- Loss of quality of life and inconvenience due to the malpractice
- Payment of related physical therapy and other medical bills
- Pain and suffering associated with the negligent act
- Related emotional distress and mental anguish
Birth injury verdicts and settlements depend on the extent of injury, additional injuries, and the extent of negligence. Experienced medical malpractice firms understand the legal actions necessary to maximize the value of the case and how to increase the likelihood of receiving financial compensation that can improve the care and quality of life of those who have been harmed.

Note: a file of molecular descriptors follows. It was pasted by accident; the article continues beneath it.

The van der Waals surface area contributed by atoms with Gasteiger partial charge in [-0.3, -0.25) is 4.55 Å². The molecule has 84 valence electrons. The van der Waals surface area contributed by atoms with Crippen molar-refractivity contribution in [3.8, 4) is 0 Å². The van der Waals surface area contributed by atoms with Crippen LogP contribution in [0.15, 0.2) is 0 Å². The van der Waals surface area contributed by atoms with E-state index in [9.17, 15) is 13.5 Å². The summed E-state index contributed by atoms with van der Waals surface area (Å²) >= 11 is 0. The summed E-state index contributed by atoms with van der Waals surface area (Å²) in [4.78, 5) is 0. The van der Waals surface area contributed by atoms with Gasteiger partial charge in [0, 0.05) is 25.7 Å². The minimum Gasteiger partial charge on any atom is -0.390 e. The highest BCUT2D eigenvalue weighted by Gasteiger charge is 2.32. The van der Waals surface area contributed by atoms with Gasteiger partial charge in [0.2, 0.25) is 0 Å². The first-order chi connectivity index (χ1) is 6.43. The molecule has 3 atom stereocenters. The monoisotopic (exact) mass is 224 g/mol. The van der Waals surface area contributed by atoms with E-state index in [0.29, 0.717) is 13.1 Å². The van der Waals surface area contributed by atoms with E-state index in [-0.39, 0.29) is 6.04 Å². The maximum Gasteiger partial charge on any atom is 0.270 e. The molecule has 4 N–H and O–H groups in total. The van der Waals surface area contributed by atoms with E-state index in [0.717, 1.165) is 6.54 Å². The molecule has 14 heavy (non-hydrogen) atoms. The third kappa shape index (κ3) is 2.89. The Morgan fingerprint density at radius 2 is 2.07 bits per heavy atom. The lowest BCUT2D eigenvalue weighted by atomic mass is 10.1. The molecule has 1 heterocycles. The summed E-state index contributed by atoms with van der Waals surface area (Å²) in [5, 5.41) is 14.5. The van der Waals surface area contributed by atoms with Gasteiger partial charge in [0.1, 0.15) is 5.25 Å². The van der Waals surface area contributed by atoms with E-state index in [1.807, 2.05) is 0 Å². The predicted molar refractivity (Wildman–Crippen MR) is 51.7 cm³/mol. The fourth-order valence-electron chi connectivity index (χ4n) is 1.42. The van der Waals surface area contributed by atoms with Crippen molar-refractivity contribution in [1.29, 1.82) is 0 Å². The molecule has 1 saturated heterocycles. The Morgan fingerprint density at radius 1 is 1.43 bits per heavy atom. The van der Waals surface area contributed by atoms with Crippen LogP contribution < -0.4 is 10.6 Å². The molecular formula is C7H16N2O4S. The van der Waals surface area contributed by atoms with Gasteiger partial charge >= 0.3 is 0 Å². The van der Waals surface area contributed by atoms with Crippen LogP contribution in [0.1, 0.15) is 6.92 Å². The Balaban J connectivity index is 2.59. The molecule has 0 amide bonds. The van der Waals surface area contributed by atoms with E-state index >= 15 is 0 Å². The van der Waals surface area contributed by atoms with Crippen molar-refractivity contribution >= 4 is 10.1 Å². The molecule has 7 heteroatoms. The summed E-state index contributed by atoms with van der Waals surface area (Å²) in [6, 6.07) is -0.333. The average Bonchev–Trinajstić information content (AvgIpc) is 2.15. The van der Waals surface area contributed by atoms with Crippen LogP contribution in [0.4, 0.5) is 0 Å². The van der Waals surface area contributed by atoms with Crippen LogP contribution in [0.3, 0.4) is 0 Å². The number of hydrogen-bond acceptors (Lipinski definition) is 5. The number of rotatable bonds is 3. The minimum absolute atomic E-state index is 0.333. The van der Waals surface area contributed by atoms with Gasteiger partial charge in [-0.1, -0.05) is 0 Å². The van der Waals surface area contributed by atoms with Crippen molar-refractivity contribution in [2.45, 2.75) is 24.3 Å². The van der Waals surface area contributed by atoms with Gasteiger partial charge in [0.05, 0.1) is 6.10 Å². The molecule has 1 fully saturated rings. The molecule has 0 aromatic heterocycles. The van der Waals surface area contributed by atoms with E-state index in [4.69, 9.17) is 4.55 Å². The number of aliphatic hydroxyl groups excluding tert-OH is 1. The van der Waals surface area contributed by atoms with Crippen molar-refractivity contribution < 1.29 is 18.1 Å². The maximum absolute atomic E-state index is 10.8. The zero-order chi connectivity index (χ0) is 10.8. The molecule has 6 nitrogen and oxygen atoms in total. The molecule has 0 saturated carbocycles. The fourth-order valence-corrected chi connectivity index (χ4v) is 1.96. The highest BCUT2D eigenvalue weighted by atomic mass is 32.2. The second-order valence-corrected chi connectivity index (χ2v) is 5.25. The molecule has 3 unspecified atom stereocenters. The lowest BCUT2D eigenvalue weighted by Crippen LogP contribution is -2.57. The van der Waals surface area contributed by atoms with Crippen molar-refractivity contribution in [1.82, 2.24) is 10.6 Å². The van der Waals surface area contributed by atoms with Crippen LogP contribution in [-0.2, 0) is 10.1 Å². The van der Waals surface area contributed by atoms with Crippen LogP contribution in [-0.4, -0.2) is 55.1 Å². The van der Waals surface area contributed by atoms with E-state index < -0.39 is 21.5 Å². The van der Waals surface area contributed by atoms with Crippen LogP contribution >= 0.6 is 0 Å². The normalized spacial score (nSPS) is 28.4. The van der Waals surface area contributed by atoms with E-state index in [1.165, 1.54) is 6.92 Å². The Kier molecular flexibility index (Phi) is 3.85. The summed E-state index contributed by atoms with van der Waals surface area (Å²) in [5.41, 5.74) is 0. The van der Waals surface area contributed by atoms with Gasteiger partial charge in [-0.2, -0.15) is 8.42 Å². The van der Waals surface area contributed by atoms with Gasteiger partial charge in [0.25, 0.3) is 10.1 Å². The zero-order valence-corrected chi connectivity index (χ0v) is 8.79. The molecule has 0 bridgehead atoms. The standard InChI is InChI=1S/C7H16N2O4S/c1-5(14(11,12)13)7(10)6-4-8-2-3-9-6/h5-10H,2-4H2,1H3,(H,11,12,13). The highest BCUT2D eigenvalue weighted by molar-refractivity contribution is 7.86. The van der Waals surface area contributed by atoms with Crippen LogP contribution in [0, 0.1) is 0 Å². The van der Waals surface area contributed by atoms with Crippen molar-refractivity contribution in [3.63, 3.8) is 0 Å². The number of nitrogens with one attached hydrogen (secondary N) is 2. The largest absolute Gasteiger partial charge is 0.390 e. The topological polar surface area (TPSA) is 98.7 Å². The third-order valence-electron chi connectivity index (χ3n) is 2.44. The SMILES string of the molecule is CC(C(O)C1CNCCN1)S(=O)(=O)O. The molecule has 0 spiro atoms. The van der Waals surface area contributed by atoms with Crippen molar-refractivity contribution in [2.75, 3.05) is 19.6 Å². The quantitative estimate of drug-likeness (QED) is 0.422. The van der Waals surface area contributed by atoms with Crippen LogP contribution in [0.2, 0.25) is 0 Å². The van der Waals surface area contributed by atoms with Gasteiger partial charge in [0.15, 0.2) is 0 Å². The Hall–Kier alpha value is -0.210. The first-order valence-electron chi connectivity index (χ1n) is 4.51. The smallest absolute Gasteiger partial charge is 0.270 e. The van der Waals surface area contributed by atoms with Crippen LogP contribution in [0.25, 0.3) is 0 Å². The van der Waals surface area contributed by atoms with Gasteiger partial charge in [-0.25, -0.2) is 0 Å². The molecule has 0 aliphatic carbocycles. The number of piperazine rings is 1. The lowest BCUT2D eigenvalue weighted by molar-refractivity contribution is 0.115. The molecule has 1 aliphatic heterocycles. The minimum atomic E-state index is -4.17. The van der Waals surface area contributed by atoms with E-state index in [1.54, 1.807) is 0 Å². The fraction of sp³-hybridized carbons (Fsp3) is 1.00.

How Can Janet, Janet & Suggs Help?
At JJS, we know how emotionally and financially overwhelming life feels after a birth injury. That’s why we’re here not just as your legal representative but also as compassionate support and counsel during such a difficult time. We care about our clients, and we fight tirelessly to pursue the justice they deserve.
For more than 40 years, our team of medical malpractice attorneys has advocated on behalf of families who have been harmed during the birthing process. We’ve won cases including $33.5 million in a delayed C-section verdict, $24 million in a failure-to-diagnose verdict, and many more. We’re here to empower and support you with the resources and education you need to navigate your case and your family’s future.
Contact us today for a free, no-obligation consultation to learn more about your rights and legal options.